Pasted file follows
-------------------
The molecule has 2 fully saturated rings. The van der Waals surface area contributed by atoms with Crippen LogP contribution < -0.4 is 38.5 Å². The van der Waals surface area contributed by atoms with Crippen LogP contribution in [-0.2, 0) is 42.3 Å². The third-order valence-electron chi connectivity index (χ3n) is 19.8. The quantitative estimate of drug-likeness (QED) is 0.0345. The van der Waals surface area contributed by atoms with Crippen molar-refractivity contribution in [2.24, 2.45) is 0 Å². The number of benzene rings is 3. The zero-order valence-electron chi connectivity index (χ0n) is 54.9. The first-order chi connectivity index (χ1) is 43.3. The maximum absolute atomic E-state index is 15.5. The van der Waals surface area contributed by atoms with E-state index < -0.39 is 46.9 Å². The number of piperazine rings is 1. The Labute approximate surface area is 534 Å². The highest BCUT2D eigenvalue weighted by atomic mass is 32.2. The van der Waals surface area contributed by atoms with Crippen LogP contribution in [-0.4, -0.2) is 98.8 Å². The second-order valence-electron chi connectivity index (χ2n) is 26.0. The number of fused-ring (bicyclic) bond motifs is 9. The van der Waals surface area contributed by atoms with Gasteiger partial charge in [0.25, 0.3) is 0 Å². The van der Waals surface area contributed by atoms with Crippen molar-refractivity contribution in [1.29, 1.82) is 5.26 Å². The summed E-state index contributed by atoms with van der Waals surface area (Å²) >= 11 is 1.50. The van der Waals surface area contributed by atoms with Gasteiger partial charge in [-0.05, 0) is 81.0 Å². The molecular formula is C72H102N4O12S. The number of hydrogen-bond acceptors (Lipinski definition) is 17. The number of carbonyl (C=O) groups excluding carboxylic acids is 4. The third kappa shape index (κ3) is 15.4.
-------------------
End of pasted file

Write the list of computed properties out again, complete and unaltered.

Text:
The molecule has 2 fully saturated rings. The van der Waals surface area contributed by atoms with Crippen LogP contribution < -0.4 is 38.5 Å². The van der Waals surface area contributed by atoms with Crippen LogP contribution in [-0.2, 0) is 42.3 Å². The third-order valence-electron chi connectivity index (χ3n) is 19.8. The quantitative estimate of drug-likeness (QED) is 0.0345. The van der Waals surface area contributed by atoms with Crippen molar-refractivity contribution in [2.24, 2.45) is 0 Å². The number of benzene rings is 3. The zero-order valence-electron chi connectivity index (χ0n) is 54.9. The first-order chi connectivity index (χ1) is 43.3. The maximum absolute atomic E-state index is 15.5. The van der Waals surface area contributed by atoms with E-state index < -0.39 is 46.9 Å². The number of piperazine rings is 1. The Labute approximate surface area is 534 Å². The highest BCUT2D eigenvalue weighted by atomic mass is 32.2. The van der Waals surface area contributed by atoms with Crippen LogP contribution in [-0.4, -0.2) is 98.8 Å². The second-order valence-electron chi connectivity index (χ2n) is 26.0. The number of fused-ring (bicyclic) bond motifs is 9. The van der Waals surface area contributed by atoms with Gasteiger partial charge in [0.25, 0.3) is 0 Å². The van der Waals surface area contributed by atoms with Crippen molar-refractivity contribution in [1.29, 1.82) is 5.26 Å². The summed E-state index contributed by atoms with van der Waals surface area (Å²) >= 11 is 1.50. The van der Waals surface area contributed by atoms with Gasteiger partial charge in [-0.05, 0) is 81.0 Å². The molecular formula is C72H102N4O12S. The number of hydrogen-bond acceptors (Lipinski definition) is 17. The number of carbonyl (C=O) groups excluding carboxylic acids is 4. The third kappa shape index (κ3) is 15.4.